Why Sitting is Not the New Smoking

Why Sitting is Not the New Smoking

The two simply don’t equate, newer research has shown.

A few years ago there was a big scare over sitting. It was said to be a death sentence. Working in an office all day was found to, perhaps, be just as bad for you as taking up smoking. The more people sat during their waking hours, the greater their risk of suffering an early death, the study found.

But we’re here to remind you, in case you didn’t hear about it the first time around, that resting on your laurels isn’t actually so bad for you. (Of course, all things within reason).

A study done at the University of South Australia in 2018 had this to say about it.

“…while research does suggest excessive sitting (roughly more than eight hours a day) increases the risk of premature death and some chronic diseases by 10-20%, this pales in comparison to the risks associated with smoking.”

Related: This is How to Safely Eat Raw Salmon at Home

Smoking is said to increase your risk of premature death by any cause by about 180%, clearly more than sitting.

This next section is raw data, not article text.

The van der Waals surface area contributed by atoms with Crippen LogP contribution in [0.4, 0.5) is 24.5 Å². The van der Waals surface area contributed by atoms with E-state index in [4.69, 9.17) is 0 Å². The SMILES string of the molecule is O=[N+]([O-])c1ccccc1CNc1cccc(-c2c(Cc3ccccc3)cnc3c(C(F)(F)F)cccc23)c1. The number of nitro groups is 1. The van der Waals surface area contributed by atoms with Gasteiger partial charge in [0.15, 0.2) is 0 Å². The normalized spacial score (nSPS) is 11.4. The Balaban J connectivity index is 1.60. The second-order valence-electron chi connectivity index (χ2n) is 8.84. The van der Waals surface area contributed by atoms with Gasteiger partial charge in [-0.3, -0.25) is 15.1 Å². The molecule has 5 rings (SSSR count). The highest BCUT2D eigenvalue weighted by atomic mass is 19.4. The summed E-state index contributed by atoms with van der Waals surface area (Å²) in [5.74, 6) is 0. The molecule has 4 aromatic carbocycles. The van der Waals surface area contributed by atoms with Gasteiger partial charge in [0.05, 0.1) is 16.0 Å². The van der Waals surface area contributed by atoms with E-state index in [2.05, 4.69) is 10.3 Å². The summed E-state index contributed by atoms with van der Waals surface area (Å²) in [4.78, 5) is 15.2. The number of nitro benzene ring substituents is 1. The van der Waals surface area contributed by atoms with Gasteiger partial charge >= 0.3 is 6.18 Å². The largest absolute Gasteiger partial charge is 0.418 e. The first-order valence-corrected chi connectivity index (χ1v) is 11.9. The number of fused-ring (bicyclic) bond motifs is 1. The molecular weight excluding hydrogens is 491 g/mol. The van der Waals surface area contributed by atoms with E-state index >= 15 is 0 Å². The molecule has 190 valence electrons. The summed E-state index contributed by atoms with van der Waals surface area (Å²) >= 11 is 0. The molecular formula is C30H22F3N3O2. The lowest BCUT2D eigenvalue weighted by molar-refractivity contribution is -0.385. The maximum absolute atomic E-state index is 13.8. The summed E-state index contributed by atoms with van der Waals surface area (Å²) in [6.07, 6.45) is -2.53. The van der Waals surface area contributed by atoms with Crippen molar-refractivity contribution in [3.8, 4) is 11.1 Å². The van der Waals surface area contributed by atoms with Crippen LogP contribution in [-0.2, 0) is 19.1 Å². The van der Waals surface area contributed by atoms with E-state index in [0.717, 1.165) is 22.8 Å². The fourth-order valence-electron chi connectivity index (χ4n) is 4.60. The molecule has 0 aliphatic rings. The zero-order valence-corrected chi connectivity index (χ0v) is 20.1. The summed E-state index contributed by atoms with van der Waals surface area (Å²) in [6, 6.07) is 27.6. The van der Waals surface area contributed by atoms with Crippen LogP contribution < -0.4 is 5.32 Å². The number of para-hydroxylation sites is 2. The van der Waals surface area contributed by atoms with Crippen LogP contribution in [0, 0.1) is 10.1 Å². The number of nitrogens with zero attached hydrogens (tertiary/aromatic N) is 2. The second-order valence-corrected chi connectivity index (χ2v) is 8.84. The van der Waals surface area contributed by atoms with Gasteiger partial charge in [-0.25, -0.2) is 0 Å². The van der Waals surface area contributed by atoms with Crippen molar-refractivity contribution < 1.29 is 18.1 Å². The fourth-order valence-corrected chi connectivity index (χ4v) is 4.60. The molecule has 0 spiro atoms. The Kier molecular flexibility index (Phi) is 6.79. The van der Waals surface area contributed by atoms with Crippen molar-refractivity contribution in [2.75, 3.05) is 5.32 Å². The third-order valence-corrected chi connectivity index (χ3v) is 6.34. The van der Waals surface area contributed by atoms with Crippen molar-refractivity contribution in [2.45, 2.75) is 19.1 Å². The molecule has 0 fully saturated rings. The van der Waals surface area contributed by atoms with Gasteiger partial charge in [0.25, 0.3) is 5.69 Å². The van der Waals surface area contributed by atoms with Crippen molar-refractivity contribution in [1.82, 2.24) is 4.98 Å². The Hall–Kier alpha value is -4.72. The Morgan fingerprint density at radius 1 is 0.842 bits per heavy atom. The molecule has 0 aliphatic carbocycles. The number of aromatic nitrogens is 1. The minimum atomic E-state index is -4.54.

University of South Australia epidemiologist Dr. Terry Boyle elaborated on the issue.

“The simple fact is, smoking is one of the greatest public health disasters of the past century. Sitting is not, and you can’t really compare the two,” he said. “Equating the risk of sitting with smoking is clearly unwarranted and misleading, and only serves to trivialize the risks associated with smoking.”

So, there you go.

Experts advise that you do get up and move around every half hour or so if you find yourself stuck working in a seat, or simply sitting for leisure. But don’t fret- you won’t need a couch potato’s equivalent of the nicotine patch, in order to stay healthy.

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